So, is it just that there’s more noise from smaller, fewer actors? And we’re seeing the media focus on it a lot, because being in the media, I have to know if I’m making it worse or I’m just documenting what’s happening?

I think that’s a large part of it, Ellin. There’s more noise. There are probably more antisemites around, too, but we are not living in Weimar Germany in 1932.

And sometimes when I read some of the headline stuff about the number of incidents, I get the feeling that they think we’re on the verge of a collapse of society because everybody hates Jews.

OK. Let’s get back to the story you were telling before about who are the ones that are making the most [noise]. Who got the most negative attitudes towards Jews.

The number one group are Muslims. By far, they have the strongest anti-Jewish and anti-Israel sentiments.

And it’s actually a little frightening to read the details on specific issues concerning Israel and Jews. For example, on the Israel scale, people were asked, how strongly do you agree or disagree with the opinion that Israel is an apartheid state, or that Zionism is racism? On the Jewish scale, they were asked questions like, how strongly do you agree or disagree with the view that Jews have too much power in Canadian society? Those kinds of things.

I found that a worryingly large percentage of Muslims believe, for example, that the suicide bombing of Israeli civilians is justified. When you see percentages like you see in this study, it’s very upsetting. Or that nearly half of Muslims in Canada believe that Jews are the cause of all of the negatives involved in globalization. Nearly half! The figure for the population in general is 5 percent. You know, this is the anti-Soros people. But when you see that it’s over 40 percent among Muslims, that’s really a serious issue.

We have a lot of serious outreach to do, and rather than attacking these people, we need to be talking to them. When the attack occurred on a Quebec mosque seven years ago, members of Holy Blossom [synagogue], including me, went to a mosque, and we surrounded the mosque in a circle of friendship and we went to their service. And that’s a kind of outreach I’m talking about. Because when the Tree of Life (synagogue shooting in Pittsburgh in 2018) incident happened in the United States, they came to Holy Blossom, the Muslims came and did the same thing.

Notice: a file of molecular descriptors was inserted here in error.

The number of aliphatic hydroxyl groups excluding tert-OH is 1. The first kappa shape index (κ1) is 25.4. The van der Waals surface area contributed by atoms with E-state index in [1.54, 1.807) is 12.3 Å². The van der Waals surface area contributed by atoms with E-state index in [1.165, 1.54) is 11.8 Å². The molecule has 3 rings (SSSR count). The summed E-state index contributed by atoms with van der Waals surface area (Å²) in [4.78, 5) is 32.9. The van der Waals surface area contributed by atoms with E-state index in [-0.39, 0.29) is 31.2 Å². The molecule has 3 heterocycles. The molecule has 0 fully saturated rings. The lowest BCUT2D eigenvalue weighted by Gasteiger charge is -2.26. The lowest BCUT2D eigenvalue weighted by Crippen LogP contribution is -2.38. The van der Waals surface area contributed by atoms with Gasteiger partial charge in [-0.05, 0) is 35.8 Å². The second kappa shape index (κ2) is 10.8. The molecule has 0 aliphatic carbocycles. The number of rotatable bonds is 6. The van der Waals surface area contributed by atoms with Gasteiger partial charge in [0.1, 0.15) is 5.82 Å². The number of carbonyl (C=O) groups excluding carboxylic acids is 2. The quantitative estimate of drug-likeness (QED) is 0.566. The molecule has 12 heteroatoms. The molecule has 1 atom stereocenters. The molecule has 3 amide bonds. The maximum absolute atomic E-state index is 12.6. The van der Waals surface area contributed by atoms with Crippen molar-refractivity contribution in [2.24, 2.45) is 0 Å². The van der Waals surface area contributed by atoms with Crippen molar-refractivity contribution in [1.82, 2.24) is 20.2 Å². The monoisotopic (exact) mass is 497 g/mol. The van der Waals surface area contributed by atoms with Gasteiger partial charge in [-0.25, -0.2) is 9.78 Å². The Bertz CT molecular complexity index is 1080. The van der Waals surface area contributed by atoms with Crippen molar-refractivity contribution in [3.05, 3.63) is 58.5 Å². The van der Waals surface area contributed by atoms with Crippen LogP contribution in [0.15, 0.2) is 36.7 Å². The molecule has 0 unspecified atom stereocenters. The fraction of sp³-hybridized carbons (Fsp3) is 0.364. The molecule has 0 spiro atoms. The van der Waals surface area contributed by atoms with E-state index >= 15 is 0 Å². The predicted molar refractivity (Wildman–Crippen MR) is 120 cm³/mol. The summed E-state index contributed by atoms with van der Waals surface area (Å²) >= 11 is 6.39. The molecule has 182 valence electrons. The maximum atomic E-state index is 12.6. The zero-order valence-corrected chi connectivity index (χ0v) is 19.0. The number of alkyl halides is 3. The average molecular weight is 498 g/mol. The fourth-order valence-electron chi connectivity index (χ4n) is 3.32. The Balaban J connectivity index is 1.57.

We have to create that kind of camaraderie and understanding between the two groups in order to lower the animosity, which is really widespread, especially among younger Muslims in Canada. Because it’s there, it’s real.

Then we have university students. I was shocked by this.

You know I can list 100 studies that show that when you go to university, you become increasingly tolerant of various minority groups: ethnic, racial, religious, gender and so on.

With an exception. The exception is that when students go to university, they apparently become more antisemitic.

I’m not saying anti-Israel. They become more anti-Israel too, but antisemitic. They have more negative attitudes toward Jews. So that’s very troublesome. This is a reversal of a pattern that’s existed for a long time. They’re not as extreme on the whole as the Muslims tend to be. But there is a significantly higher level of anti-Jewish sentiment among university students than there is among the non-Jewish population as a whole, and about anti-Israel sentiments, a lot more.

And I’m sorry to say that there are more than a few university professors who are teaching that hatred of Israel and negativism towards Jews. There’s a professor at Brock University who’s been spewing all kinds of nonsense. And I was asked by the St. Catharines’ newspaper to comment on what he had to say. I read some of it.

It’s really appalling. And obviously this is affecting students who don’t know, who are impressed with smooth talk and the fact that there’s a PhD degree, that this person has achieved.

McGill University in Montreal on May 1, 2024. (Credit: Amanda Polese-Lovgren)

The third group I singled out are the Quebecois–and now we’re moving from the most anti-Jewish and anti-Israel to the less negative. If you know anything about Jews in Quebec, you know that there’s a long history of anti-Jewish feeling. And the Quebecois to this day have more negative feelings, significantly more negative feelings towards Jews and Israel, especially towards Israel, than the Canadian population as a whole.

You go to university, you’re a professor at UofT.

I retired in December.

Still, you’re in a university environment. Your wife is president of York University. You see the campus pro-Palestinian tent encampments that are up. These are small groups of people, making lots of noise. And yet here you just said, you’re very worried and shocked about what’s going on in the university milieu. But then earlier, you said it’s not all Canadians. How can both be true?

First of all, university students are not all Canadians. Or they’re not all non-Jewish Canadians. These encampments are not all university students, for that matter. It’s organized, not just by students.